On a more general point, is it not a good thing that terrorists, or apologists for terrorism, should be encouraged to try and justify themselves in front of a sceptical or hostile audience? If the audience in question were not sceptical or hostile but supportive and enthusiastic, then the organisers of the meeting would be caught by subsection (2)(a) and, in certain circumstances, by subsection (2)(b) as well. So there is no danger on that score.

For that reason, and the reasons advanced by the noble Lord, Lord Goodhart, I hope that the House will support the amendment.

Lord Lester of Herne Hill: My Lords, the amendment stands in my name as well as that of my noble friend Lord Goodhart. I simply add two points.

The marginal note to Clause 12 is "Support". The whole thrust of these offences--which are punishable on conviction on indictment by a term of imprisonment not exceeding 10 years--is that in some way they are to do with supporting terrorism. We welcome what has been said and the fact that the Government have decided to delete Clause 12(3)(b)--no doubt because they appreciate, on consideration, that someone may be guilty of an offence under that provision without in any way supporting the aims of the proscribed organisation--but exactly the same applies to Clause 12(2)(c). In arranging, managing or assisting in arranging or managing a small meeting, the fact that one knows it is,

    "to be addressed by a person who belongs or professes to belong to a proscribed organisation",

does not automatically mean that one has any support at all for the aims of that organisation. As the noble Lord, Lord Monson, indicated, one might be utterly opposed to everything that organisation stands for. Therefore, surely logic and principle suggest that symmetry and consistency should be demonstrated in the Government's approach. Given the decision to delete Clause 12(3)(b), one must ask what on earth is the reason for keeping in place Clause 12(3)(c).

Finally--I promise that I shall not repeat this too often--it seems to me that Clause 12(2)(c), as applied, could create serious difficulties under the Human

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Rights Act as regards convention rights governing speech and association. I very much hope that the Government will be able to accept the amendment.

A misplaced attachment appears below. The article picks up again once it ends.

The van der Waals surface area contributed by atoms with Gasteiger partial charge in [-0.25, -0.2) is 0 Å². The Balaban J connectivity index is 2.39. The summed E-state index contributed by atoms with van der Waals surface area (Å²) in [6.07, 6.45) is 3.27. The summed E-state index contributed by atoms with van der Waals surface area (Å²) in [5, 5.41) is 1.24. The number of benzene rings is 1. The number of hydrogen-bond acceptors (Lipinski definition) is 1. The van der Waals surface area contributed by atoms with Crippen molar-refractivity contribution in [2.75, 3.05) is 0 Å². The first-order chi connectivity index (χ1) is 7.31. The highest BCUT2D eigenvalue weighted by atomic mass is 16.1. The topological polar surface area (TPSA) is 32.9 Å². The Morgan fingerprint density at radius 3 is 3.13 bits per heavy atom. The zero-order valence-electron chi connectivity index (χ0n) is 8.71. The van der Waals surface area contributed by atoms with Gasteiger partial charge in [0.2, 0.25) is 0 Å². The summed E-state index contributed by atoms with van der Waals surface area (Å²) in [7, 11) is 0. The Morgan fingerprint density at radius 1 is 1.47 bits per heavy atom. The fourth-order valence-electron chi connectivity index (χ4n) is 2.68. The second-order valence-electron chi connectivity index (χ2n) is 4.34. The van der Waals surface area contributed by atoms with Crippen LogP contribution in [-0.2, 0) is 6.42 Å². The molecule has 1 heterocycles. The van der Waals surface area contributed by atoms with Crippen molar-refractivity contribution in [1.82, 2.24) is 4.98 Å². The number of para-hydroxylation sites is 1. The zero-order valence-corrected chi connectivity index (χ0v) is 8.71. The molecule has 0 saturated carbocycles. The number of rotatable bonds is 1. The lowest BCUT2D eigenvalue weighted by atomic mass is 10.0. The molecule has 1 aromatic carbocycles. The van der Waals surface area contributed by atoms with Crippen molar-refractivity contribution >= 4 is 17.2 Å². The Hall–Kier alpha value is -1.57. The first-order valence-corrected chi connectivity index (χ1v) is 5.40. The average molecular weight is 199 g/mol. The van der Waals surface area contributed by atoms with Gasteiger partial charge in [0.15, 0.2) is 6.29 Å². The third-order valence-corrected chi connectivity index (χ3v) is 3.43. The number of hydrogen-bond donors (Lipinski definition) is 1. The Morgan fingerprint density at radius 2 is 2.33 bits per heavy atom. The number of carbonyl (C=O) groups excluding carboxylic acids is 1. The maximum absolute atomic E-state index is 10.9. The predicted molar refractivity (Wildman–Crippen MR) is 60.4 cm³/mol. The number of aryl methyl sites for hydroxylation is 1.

Lord Desai: My Lords, in the debate on Second Reading I expressed my worries about certain aspects of the Bill. I have many academic colleagues who study terrorism as a subject. Much of the knowledge we have acquired about Hezbollah, the IRA, the Tamil Tigers or any other such group is the result of study undertaken by academics, who also make it their business either to meet with representatives of those organisations or, sometimes, to invite them to present a seminar at a university. I can easily imagine my colleagues in the Department of International Relations at the London School of Economics arranging such events.

First, it would be very wrong to assume that my colleagues, by inviting such people to address seminars at the LSE, are in some way sympathising with or supporting the activities of a terrorist organisation. Secondly, unless we allow academics to continue with their work on these rather obscure topics, the Government themselves will have access to far less information about the extent of terrorism. Their own information-gathering systems are insufficient for the task.

A great many academics pursue these topics out of a desire for academic knowledge. It is important that such activities, based on a sincere desire to further knowledge and understanding, should not be stopped. I should not wish to see my colleagues go to gaol.